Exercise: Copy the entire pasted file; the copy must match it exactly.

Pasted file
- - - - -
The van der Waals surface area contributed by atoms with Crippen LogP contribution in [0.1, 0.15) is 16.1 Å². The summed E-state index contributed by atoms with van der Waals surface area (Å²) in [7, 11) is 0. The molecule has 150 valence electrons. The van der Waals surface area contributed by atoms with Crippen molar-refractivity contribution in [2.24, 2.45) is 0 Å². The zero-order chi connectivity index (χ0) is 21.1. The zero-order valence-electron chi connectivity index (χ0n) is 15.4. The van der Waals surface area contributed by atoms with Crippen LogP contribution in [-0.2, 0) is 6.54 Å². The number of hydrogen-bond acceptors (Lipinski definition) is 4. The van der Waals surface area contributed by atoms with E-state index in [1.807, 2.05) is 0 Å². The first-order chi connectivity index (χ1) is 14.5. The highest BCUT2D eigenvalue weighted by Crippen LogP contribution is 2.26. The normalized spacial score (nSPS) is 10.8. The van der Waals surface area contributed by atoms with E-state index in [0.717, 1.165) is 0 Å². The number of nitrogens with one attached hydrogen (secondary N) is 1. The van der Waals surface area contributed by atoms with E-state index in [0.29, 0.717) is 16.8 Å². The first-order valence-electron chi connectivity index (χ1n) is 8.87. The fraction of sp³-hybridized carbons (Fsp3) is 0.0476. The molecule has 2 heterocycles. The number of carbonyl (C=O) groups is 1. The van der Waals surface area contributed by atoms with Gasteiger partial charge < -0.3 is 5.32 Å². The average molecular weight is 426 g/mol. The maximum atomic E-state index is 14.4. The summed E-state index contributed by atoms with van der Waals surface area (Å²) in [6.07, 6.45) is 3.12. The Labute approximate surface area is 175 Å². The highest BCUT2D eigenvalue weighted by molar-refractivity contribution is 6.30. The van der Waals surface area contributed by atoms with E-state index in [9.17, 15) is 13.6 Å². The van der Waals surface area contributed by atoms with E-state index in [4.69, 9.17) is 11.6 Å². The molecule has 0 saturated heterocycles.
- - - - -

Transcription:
The van der Waals surface area contributed by atoms with Crippen LogP contribution in [0.1, 0.15) is 16.1 Å². The summed E-state index contributed by atoms with van der Waals surface area (Å²) in [7, 11) is 0. The molecule has 150 valence electrons. The van der Waals surface area contributed by atoms with Crippen molar-refractivity contribution in [2.24, 2.45) is 0 Å². The zero-order chi connectivity index (χ0) is 21.1. The zero-order valence-electron chi connectivity index (χ0n) is 15.4. The van der Waals surface area contributed by atoms with Crippen LogP contribution in [-0.2, 0) is 6.54 Å². The number of hydrogen-bond acceptors (Lipinski definition) is 4. The van der Waals surface area contributed by atoms with E-state index in [1.807, 2.05) is 0 Å². The first-order chi connectivity index (χ1) is 14.5. The highest BCUT2D eigenvalue weighted by Crippen LogP contribution is 2.26. The normalized spacial score (nSPS) is 10.8. The van der Waals surface area contributed by atoms with E-state index in [0.717, 1.165) is 0 Å². The number of nitrogens with one attached hydrogen (secondary N) is 1. The van der Waals surface area contributed by atoms with E-state index in [0.29, 0.717) is 16.8 Å². The first-order valence-electron chi connectivity index (χ1n) is 8.87. The fraction of sp³-hybridized carbons (Fsp3) is 0.0476. The molecule has 2 heterocycles. The number of carbonyl (C=O) groups is 1. The van der Waals surface area contributed by atoms with Gasteiger partial charge < -0.3 is 5.32 Å². The average molecular weight is 426 g/mol. The maximum atomic E-state index is 14.4. The summed E-state index contributed by atoms with van der Waals surface area (Å²) in [6.07, 6.45) is 3.12. The Labute approximate surface area is 175 Å². The highest BCUT2D eigenvalue weighted by molar-refractivity contribution is 6.30. The van der Waals surface area contributed by atoms with E-state index in [9.17, 15) is 13.6 Å². The van der Waals surface area contributed by atoms with E-state index in [4.69, 9.17) is 11.6 Å². The molecule has 0 saturated heterocycles.